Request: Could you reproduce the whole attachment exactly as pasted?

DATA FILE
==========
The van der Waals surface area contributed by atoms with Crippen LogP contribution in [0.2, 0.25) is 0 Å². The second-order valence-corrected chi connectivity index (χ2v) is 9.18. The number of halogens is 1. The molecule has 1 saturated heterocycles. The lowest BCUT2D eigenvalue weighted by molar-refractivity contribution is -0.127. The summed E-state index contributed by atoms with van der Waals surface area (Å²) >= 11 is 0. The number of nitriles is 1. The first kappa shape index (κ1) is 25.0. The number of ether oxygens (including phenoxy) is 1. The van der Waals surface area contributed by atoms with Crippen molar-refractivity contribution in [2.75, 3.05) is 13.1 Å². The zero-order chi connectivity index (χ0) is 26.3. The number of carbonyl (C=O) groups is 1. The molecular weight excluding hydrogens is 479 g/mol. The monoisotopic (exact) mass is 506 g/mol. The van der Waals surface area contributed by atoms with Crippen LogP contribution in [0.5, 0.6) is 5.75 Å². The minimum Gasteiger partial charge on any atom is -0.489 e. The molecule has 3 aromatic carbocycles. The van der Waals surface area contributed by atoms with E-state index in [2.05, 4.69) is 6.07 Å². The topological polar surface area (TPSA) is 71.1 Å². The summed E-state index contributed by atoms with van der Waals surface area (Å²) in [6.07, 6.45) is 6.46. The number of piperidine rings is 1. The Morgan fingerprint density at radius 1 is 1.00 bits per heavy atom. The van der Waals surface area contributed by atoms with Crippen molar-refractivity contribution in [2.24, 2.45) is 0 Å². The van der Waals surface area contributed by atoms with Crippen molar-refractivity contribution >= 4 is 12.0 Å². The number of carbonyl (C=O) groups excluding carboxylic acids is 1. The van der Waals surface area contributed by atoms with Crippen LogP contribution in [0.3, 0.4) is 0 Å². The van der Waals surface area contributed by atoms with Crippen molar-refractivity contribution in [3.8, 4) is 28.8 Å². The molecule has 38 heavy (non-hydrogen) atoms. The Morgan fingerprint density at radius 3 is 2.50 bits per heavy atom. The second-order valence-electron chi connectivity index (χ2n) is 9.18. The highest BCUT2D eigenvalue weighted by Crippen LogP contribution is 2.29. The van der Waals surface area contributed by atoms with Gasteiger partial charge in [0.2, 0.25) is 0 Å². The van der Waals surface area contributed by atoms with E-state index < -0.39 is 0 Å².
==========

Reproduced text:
The van der Waals surface area contributed by atoms with Crippen LogP contribution in [0.2, 0.25) is 0 Å². The second-order valence-corrected chi connectivity index (χ2v) is 9.18. The number of halogens is 1. The molecule has 1 saturated heterocycles. The lowest BCUT2D eigenvalue weighted by molar-refractivity contribution is -0.127. The summed E-state index contributed by atoms with van der Waals surface area (Å²) >= 11 is 0. The number of nitriles is 1. The first kappa shape index (κ1) is 25.0. The number of ether oxygens (including phenoxy) is 1. The van der Waals surface area contributed by atoms with Crippen molar-refractivity contribution in [2.75, 3.05) is 13.1 Å². The zero-order chi connectivity index (χ0) is 26.3. The number of carbonyl (C=O) groups is 1. The molecular weight excluding hydrogens is 479 g/mol. The monoisotopic (exact) mass is 506 g/mol. The van der Waals surface area contributed by atoms with Crippen LogP contribution in [0.5, 0.6) is 5.75 Å². The minimum Gasteiger partial charge on any atom is -0.489 e. The molecule has 3 aromatic carbocycles. The van der Waals surface area contributed by atoms with E-state index in [2.05, 4.69) is 6.07 Å². The topological polar surface area (TPSA) is 71.1 Å². The summed E-state index contributed by atoms with van der Waals surface area (Å²) in [6.07, 6.45) is 6.46. The number of piperidine rings is 1. The Morgan fingerprint density at radius 1 is 1.00 bits per heavy atom. The van der Waals surface area contributed by atoms with Crippen molar-refractivity contribution in [2.24, 2.45) is 0 Å². The van der Waals surface area contributed by atoms with Crippen molar-refractivity contribution >= 4 is 12.0 Å². The number of carbonyl (C=O) groups excluding carboxylic acids is 1. The van der Waals surface area contributed by atoms with Crippen LogP contribution in [0.3, 0.4) is 0 Å². The van der Waals surface area contributed by atoms with Crippen molar-refractivity contribution in [3.8, 4) is 28.8 Å². The molecule has 38 heavy (non-hydrogen) atoms. The Morgan fingerprint density at radius 3 is 2.50 bits per heavy atom. The second-order valence-electron chi connectivity index (χ2n) is 9.18. The highest BCUT2D eigenvalue weighted by Crippen LogP contribution is 2.29. The van der Waals surface area contributed by atoms with Gasteiger partial charge in [0.2, 0.25) is 0 Å². The van der Waals surface area contributed by atoms with E-state index < -0.39 is 0 Å².